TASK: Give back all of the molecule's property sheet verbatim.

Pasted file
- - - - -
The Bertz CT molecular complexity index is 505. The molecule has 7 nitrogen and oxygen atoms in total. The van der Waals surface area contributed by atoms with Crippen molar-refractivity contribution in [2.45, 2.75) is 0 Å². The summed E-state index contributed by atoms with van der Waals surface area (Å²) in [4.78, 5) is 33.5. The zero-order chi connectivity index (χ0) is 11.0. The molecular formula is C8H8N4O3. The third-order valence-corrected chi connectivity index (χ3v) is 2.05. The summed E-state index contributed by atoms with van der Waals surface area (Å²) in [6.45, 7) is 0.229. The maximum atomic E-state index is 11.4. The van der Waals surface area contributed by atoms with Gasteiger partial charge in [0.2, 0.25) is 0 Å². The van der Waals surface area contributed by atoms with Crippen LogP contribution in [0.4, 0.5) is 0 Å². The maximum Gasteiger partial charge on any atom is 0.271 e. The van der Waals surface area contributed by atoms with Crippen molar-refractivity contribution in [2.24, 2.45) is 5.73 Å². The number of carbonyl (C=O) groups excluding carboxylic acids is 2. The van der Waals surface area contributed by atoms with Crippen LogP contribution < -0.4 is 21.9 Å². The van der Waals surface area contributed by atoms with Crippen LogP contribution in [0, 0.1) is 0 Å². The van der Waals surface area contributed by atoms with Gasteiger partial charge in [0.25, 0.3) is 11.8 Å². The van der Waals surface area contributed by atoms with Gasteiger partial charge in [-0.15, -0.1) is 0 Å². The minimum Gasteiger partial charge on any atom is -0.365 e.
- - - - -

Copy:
The Bertz CT molecular complexity index is 505. The molecule has 7 nitrogen and oxygen atoms in total. The van der Waals surface area contributed by atoms with Crippen molar-refractivity contribution in [2.45, 2.75) is 0 Å². The summed E-state index contributed by atoms with van der Waals surface area (Å²) in [4.78, 5) is 33.5. The zero-order chi connectivity index (χ0) is 11.0. The molecular formula is C8H8N4O3. The third-order valence-corrected chi connectivity index (χ3v) is 2.05. The summed E-state index contributed by atoms with van der Waals surface area (Å²) in [6.45, 7) is 0.229. The maximum atomic E-state index is 11.4. The van der Waals surface area contributed by atoms with Gasteiger partial charge in [0.2, 0.25) is 0 Å². The van der Waals surface area contributed by atoms with Crippen LogP contribution in [0.4, 0.5) is 0 Å². The maximum Gasteiger partial charge on any atom is 0.271 e. The van der Waals surface area contributed by atoms with Crippen molar-refractivity contribution in [2.24, 2.45) is 5.73 Å². The number of carbonyl (C=O) groups excluding carboxylic acids is 2. The van der Waals surface area contributed by atoms with Crippen LogP contribution < -0.4 is 21.9 Å². The van der Waals surface area contributed by atoms with Crippen LogP contribution in [0, 0.1) is 0 Å². The van der Waals surface area contributed by atoms with Gasteiger partial charge in [0.25, 0.3) is 11.8 Å². The van der Waals surface area contributed by atoms with Gasteiger partial charge in [-0.15, -0.1) is 0 Å². The minimum Gasteiger partial charge on any atom is -0.365 e.